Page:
Interrogated on the Syrian border
One of the things that Oktavía does is reminding people why they do what they do, rediscovering the passion that started their activism to begin with. “Being an activist is really not an easy job and you need to remind yourself why you aren’t an accountant, why you didn’t just get a husband and kids, hide who you are and make everyone happy. We make choices and the choices we make define us. So a lot of the psychological work is based on helping people rediscover that passion and reminding people that are they’re not in prison, they’re not dead, so clearly they’re doing something right. And then there is of course physical security, what to do with stalkers, or when the police starts to harass you or rape you, what do you do when threatened with violence. The queer groups also have to know how to deal with the people who are closest to them because the biggest threat can come from family or old partners.”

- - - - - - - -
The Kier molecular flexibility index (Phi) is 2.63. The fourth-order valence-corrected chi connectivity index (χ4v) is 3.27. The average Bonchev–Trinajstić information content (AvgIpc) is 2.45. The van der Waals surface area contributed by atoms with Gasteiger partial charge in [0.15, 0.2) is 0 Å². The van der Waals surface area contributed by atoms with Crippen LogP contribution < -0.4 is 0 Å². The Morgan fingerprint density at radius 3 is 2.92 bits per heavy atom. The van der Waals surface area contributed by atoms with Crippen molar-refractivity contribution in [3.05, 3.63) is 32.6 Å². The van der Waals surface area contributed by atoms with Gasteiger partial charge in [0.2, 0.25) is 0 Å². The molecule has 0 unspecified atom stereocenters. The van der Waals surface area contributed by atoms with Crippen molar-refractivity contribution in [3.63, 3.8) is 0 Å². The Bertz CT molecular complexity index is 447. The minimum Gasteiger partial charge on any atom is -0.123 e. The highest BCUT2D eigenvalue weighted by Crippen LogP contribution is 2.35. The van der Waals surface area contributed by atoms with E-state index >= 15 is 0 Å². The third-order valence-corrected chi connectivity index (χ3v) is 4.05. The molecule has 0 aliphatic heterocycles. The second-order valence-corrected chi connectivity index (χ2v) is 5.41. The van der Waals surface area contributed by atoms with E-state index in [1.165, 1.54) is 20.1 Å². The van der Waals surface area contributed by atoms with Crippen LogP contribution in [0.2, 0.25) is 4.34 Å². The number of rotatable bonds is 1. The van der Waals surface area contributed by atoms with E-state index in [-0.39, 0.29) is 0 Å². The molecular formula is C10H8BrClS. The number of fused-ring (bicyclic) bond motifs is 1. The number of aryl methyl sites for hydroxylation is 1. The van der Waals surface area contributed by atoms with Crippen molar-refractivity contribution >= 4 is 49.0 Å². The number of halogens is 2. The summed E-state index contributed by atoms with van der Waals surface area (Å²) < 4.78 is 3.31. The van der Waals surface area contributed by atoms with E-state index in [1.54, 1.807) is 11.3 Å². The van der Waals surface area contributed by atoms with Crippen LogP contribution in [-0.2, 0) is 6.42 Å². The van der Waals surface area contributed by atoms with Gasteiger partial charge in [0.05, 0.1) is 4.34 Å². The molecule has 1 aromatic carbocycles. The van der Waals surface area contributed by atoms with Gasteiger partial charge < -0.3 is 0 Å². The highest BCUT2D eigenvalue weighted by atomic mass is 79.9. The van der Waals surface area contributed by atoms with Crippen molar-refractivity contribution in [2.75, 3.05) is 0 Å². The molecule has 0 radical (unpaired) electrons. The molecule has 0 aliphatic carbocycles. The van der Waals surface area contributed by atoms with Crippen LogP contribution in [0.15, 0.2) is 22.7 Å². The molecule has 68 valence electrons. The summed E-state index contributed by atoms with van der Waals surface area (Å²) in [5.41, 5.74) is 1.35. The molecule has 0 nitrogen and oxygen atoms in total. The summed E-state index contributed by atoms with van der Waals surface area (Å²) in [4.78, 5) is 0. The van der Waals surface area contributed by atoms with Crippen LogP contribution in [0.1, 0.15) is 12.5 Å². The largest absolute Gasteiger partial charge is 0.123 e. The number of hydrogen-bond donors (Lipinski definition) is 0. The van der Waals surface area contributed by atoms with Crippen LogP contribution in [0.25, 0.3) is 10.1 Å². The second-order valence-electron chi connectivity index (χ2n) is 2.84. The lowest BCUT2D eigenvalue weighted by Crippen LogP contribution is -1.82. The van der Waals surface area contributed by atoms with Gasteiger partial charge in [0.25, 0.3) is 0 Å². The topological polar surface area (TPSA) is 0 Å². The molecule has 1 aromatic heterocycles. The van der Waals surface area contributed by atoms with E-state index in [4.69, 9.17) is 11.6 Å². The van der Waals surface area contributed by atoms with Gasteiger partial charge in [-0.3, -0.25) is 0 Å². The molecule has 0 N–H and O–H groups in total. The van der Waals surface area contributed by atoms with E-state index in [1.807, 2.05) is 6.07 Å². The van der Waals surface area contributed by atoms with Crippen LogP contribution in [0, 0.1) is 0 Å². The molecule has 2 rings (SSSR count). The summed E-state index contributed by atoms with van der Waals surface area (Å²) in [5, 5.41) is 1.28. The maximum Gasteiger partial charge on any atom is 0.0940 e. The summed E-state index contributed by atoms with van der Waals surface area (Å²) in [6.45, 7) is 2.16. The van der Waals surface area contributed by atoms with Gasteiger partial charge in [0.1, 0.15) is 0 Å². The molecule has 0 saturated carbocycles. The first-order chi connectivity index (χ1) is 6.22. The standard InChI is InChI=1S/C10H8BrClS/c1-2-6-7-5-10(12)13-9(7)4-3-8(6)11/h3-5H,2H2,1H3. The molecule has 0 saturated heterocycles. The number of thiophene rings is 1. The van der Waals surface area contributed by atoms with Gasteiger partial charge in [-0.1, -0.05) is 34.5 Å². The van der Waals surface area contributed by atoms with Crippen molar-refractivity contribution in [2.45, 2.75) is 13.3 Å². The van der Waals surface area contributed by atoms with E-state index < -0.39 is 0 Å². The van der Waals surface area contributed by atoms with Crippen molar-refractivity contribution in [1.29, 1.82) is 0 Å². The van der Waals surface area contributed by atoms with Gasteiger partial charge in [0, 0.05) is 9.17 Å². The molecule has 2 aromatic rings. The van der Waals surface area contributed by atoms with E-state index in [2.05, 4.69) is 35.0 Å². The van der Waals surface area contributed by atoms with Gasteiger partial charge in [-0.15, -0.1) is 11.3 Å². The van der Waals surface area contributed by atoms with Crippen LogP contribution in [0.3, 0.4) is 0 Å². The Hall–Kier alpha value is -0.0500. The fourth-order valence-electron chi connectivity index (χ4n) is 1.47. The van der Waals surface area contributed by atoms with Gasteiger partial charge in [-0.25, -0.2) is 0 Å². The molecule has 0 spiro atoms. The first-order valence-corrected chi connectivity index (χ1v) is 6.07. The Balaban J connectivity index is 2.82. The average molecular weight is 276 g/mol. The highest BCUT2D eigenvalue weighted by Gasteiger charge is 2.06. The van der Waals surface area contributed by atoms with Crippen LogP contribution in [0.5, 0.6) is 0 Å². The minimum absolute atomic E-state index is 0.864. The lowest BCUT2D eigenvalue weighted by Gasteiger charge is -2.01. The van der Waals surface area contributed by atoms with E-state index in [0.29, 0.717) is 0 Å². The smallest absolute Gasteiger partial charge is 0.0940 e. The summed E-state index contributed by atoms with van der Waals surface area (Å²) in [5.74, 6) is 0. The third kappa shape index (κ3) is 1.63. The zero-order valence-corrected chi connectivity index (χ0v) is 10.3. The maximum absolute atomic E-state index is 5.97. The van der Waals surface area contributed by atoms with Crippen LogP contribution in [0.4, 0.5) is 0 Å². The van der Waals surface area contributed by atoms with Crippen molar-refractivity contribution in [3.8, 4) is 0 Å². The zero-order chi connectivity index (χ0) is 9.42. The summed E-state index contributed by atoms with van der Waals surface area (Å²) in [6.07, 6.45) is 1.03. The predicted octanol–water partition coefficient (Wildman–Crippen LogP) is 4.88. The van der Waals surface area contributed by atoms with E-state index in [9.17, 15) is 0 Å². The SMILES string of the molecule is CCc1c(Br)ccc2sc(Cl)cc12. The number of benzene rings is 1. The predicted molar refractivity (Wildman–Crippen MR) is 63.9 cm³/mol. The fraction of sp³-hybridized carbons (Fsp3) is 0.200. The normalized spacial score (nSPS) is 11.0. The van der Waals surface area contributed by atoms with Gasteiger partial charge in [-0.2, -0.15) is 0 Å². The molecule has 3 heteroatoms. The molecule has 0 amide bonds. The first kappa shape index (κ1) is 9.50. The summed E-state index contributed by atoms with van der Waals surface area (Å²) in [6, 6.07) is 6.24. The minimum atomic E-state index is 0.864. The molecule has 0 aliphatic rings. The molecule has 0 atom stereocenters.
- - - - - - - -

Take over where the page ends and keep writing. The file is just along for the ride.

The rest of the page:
Oktavía admitts that she has sometimes gotten into trouble. “I haven’t always told my mom what I was doing. I know that I’m being tracked by authorities in some countries and I very often get extra attention on borders, not only in the Middle East, the US is pretty difficult too. I have smuggled information across borders, I’ve slept in bathtubs because of attacks outside. I have been interrogated. I once spent four hours on the Syrian border just saying my name and profession over and over again. I’ve been really sick, and sometimes when you have one shot at helping people in a remote area where people are taking huge risks to meet you, being sick isn’t an option. So you are passing out on the bathroom floor trying to make it go away. And then you start negotiating with yourself: “Do I really need to go to hospital? ” And so on. I’m also always concerned that it’s not only about my safety. That I’m putting the people that I’m in contact with in terrible danger by meeting them.”